The beacon as a Personal Locator Beacon (PLB) is available for club members to use on tramping trips. Scheduled club trips have priority over private use.
If you wish to borrow the Beacon contact Alan H at least one week before the start of the trip to arrange collection of the unit.
Email: email@example.com or ph: 818 3173 or 021 831728.
The borrower must provide the following information to all beacon contacts before collecting the unit –
- Names of all trampers participating, their mobile numbers and next of kin contacts.
- Any relevant medical conditions of participants.
- Dates and full details of trip including accommodation booked, intended tracks & possible variations and details of late starters/early leavers.
- Registration details of any private vehicles involved.
Beacon contacts :
Alan H firstname.lastname@example.org caretaker, ph: 818 3173 or 021 831728
Dennis B email@example.com ph: 021 078 4047
Peter T firstname.lastname@example.org ph 027 438 9944
The Beacon must be returned to the caretaker as soon as possible upon completion of the trip.
Please read the following information before your trip.
Above all remember that the PLB is only to be used in the case of an emergency when other means of contacting rescue services such as by cell phone isn’t available.
Make sure that everyone in the party knows where the PLB is and how it operates. (There are instructions with it). A lost few minutes activating it may be critical.
Know how to deactivate it. There are a number of reasons for this.
Keep the antenna pointed upwards. This helps send a strong signal
Once activated do not touch the aerial. The PLB sends a signal every 58 seconds strong enough to travel 100,000 miles. This energy source can give severe radiation burns.
When activating a PLB give regard to the northern horizon from your location. It may require the PLB to be taken over a ridge or moved east or west to obtain a lower horizon to the north.
The signal may not be received if it is blocked by a landmass such as a mountain to the north of the beacon. This can be critical when the distressed party is in a valley or riverbed; remembering that most of New Zealand’s rivers run east or west.
The distress signal emits a code that allows the Rescue Centre to identify the beacon as belonging to the West Auckland District Tramping Club and they will immediately phone the contacts listed above to learn the number in the party, where they might be and of any significant medical conditions of party members. This will enable them to tailor the search accordingly.
We would be very pleased if it is never activated. It is only the “ambulance at the bottom of the cliff” and doesn’t replace competent route finding, risk analysis and thorough planning on a tramping trip.
Ralph Fox of our club was the first tramper in New Zealand to be rescued with the aid of a 406 beacon. Because of the promptness of his rescue and many “warm fuzzy stories” since it may appear all that is necessary is to turn on the beacon and then listen out for the imminent “whoop, whoop” of the arriving rescue chopper. While the 406 system greatly improves the chances of a speedy rescue by knowing a few of the features of the system may improve the promptness of your rescue.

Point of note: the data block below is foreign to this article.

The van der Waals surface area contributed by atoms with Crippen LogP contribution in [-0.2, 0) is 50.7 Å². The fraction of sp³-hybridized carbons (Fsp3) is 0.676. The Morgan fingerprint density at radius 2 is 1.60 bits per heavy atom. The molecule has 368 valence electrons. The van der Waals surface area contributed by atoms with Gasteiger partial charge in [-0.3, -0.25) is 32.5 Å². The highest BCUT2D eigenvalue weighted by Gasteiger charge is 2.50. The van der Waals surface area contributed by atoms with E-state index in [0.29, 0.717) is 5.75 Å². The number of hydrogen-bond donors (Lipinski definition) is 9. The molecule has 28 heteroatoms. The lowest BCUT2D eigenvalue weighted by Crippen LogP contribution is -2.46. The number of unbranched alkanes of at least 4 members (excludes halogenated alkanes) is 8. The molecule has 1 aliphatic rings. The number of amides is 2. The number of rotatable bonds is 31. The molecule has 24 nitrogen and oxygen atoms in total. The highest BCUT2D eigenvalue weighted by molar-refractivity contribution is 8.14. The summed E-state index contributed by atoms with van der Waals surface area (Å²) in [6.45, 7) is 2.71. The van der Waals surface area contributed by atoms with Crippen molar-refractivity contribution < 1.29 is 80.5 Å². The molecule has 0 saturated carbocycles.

When activated the beacon sends a signal that is received by one of two types of satellites and is passed usually within 8 minutes to the Rescue Coordination Centre in Wellington – one of 14 around the world. The distress signal is received in the first instance by one of four Geo-stationary satellites that are in orbits above the equator and approximately 40,000 miles above the earth’s surface. Their orbit takes exactly the same time as the earth’s rotation giving the effect of being in the same place above us all the time. Despite the height above the earth of the satellite the signal may not be received if it is blocked by a landmass such as a mountain to the north of the beacon emitting the signal. This can be critical when the distressed party is in a valley or riverbed remembering that most of New Zealand’s rivers run east or west.
There can also be a period of time when the Rescue Centre may have two different locations for the source of the signal some hundreds of kms apart due to the Geo-stationary satellites being “stationary” and can only ascertain the correct one via the contacts.
The second chance to pick up the distress signal is by Low Earth Orbiting (LEO) satellites. These 5 satellites are about 900 kms above the earth’s surface and have orbits that pass over the poles travelling at 7 kms a second so making a revolution every 105 minutes. The advantage of the moving LEO satellites is that they at some stage of the orbit can access line of sight into valleys and behind mountains that may have blocked the distress signal to the GEO satellites. They can also more accurately locate the source of the distress beacon by the “Doppler” effect.
Until 2014 there aren’t enough LEO satellites to give continuous cover, the gap varying between 7 minutes and 2 hours. At present in New Zealand the biggest gap occurs between 12pm and 2pm – have a long lunch before trying a tricky climb or crossing!